Acadiana will have to endure five more days of summer temperatures into the weekend before the arrival of our first fall cool front Monday.
Look for mostly sunny to partly cloudy skies to continue over the next several days with afternoon rain chances staying low, but not completely out.
High temperatures Wednesday through Sunday will range from 90-93 for most areas with overnight lows persisting in the low-mid 70s.
A tail end of a washed out front Friday may bring our lows closer to the 70 degree mark this weekend, but the real cool down should arrive by Monday night.
Rain chances should be 10-20% or less over the next several afternoons, with prospects of showers and some thunderstorms increasing for Monday along and ahead of our much-anticipated cool front.
Behind the front, look for mostly sunny skies, accompanied by some high level cirrus clouds from time to time, and more importantly, cooler temperatures!
Highs Tuesday and Wednesday should drop into the upper 70s while overnight lows are expected to dip down into the refreshing upper 50s to lower 60s.
Temperatures will slowly moderate toward the end of next week, and likely into the following weekend.
See the KATC 10 Day Forecast for the latest.
Meanwhile in the tropics, the huge hurricane named Lorenzo in the Northeast Atlantic was still packing 100 mph winds as of late Tuesday afternoon, and will be impacting the Western Azores with hurricane conditions and very large waves through Wednesday.
Lorenzo has had such a large footprint, that per the National Hurricane Center (NHC): "Swells generated by Lorenzo have spread across much of the North Atlantic Basin, and are affecting the east coast of the United States, Atlantic Canada, the Bahamas, portions of the Greater and Lesser Antilles, the Azores, and portions of the coast of Europe."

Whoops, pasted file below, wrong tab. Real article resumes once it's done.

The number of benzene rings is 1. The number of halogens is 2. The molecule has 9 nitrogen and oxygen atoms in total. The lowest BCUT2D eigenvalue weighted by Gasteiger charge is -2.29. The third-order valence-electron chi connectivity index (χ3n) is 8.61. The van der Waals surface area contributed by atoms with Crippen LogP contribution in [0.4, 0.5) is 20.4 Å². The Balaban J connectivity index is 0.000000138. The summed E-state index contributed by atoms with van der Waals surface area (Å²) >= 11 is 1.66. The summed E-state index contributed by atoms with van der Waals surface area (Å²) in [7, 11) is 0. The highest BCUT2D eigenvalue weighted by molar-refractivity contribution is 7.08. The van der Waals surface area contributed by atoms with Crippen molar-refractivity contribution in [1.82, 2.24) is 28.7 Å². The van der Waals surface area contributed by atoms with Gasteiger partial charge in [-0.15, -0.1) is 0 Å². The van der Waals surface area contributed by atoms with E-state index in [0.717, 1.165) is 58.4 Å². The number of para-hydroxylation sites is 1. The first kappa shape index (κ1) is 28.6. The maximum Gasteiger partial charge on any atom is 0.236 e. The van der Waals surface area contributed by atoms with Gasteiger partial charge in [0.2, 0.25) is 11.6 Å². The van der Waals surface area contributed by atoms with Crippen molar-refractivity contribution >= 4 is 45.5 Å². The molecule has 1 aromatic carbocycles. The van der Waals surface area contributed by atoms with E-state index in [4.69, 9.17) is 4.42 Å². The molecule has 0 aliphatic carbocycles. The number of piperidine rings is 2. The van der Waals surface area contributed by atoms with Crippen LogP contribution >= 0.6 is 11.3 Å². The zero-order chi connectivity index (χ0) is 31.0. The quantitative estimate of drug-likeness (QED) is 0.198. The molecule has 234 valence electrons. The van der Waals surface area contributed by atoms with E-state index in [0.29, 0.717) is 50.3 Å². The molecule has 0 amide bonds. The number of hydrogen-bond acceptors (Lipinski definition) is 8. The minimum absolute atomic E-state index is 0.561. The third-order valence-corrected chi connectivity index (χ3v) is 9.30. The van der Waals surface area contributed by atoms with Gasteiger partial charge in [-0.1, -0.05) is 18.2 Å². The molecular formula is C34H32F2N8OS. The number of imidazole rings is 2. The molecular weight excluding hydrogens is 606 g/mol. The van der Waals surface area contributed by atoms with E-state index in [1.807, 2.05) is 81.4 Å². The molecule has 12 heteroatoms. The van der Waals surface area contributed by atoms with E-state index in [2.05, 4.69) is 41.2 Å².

These swells have exacerbated the South Florida King Tides over the last couple of days, with some of the highest water recorded there for this year.
Closer to home, the NHC is also monitoring broad and disorganized low pressure in the Northwest Caribbean. This feature is expected to drift into the Southern Gulf of Mexico by this weekend and is expected to be contained to the area near the Yucatan next week thanks to the cool front pushing into the Northern Gulf of Mexico.
Current odds of development here are only 10% through the next 5 days...those odds may eventually increase beyond a week.
Climate Notes: Tropical climatology for all tropical storms and hurricanes in the fist two weeks of October that come within 500 nm of Lafayette, LA, show a concentration of storms from the Northwest Caribbean into the Central Gulf of Mexico.
Of note, the current water temperatures in the Gulf of Mexico remain above normal, and the weak low pressure in the Northwest Caribbean is centered in the hottest spot...and this could stay the tropical "hot spot" for the next two weeks plus.